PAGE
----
The unforgettable novel of a childhood in a sleepy Southern town and the crisis of conscience that rocked it, To Kill A Mockingbird became both an instant bestseller and a critical success when it was first published in 1960. It went on to win the Pulitzer Prize in 1961 and was later made into an Academy Award-winning film, also a classic.
Compassionate, dramatic, and deeply moving, To Kill A Mockingbird takes readers to the roots of human behavior – to innocence and experience, kindness and cruelty, love and hatred, humor and pathos. Now with over 18 million copies in print and translated into forty languages, this regional story by a young Alabama woman claims universal appeal. Harper Lee always considered her book to be a simple love story. Today it is regarded as a masterpiece of American literature.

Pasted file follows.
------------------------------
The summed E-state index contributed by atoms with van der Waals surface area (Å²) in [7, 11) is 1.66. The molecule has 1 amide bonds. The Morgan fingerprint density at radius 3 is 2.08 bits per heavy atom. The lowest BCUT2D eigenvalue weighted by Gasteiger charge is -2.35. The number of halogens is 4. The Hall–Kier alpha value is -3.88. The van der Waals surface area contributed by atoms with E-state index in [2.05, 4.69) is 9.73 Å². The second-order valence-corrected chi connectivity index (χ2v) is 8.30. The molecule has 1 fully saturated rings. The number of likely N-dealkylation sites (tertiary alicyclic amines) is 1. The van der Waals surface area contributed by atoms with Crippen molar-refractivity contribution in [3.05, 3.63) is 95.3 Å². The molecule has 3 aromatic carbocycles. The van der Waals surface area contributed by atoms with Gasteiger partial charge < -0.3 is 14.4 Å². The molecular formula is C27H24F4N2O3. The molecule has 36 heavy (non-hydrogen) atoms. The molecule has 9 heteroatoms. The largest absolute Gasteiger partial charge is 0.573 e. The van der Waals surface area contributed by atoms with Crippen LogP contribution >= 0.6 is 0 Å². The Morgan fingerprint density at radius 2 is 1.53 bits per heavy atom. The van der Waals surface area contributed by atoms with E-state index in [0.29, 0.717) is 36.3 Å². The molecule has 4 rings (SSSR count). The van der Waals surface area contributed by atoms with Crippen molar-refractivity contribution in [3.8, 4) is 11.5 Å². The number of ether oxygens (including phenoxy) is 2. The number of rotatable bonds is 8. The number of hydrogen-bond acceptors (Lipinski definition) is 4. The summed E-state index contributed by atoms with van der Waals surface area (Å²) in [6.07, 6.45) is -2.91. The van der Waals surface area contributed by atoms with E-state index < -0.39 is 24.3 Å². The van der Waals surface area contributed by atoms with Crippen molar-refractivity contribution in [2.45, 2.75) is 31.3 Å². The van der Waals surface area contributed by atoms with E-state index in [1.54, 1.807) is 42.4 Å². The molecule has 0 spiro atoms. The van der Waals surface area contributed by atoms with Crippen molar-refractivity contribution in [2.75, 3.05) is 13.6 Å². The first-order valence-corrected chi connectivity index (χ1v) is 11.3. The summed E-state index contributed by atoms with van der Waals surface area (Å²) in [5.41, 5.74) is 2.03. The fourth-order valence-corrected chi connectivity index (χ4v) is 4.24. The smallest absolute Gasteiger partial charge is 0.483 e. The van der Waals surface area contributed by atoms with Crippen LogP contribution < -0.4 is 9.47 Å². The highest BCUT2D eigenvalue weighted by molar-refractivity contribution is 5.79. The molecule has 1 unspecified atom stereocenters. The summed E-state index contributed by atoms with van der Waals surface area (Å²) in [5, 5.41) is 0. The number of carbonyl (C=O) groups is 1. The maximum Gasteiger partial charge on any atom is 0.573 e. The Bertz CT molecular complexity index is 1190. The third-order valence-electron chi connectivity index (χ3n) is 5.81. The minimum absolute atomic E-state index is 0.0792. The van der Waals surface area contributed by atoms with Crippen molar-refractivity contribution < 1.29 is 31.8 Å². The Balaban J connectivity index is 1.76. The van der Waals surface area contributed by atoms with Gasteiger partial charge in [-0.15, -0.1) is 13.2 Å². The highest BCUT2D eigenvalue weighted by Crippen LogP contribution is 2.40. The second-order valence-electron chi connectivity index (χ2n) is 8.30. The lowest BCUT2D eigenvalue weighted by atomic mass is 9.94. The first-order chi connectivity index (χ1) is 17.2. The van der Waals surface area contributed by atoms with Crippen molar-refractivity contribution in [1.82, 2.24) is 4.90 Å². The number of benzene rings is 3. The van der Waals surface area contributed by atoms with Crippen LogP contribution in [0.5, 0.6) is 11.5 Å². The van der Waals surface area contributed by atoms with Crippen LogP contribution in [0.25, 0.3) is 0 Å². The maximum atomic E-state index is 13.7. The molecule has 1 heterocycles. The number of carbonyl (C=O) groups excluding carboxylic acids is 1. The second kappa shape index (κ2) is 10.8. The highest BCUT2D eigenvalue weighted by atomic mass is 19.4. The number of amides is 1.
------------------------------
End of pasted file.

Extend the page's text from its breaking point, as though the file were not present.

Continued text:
Set in a small fictional town in Alabama based on Harper Lee’s own hometown, To Kill a Mockingbird is a tender but frank tale of the racial tensions of the Depression-era South.
This masterpiece is an exploration of the innocence of childhood and how the awareness of the world chips away at that guilelessness. Themes such as prejudice, justice, social classes, and personal dignity are shown through the eyes of the child, and it is the forthright naïveté of the young protagonist that makes the story so poignant and powerful.
To Kill a Mockingbird is a timeless classic, accessible for every generation.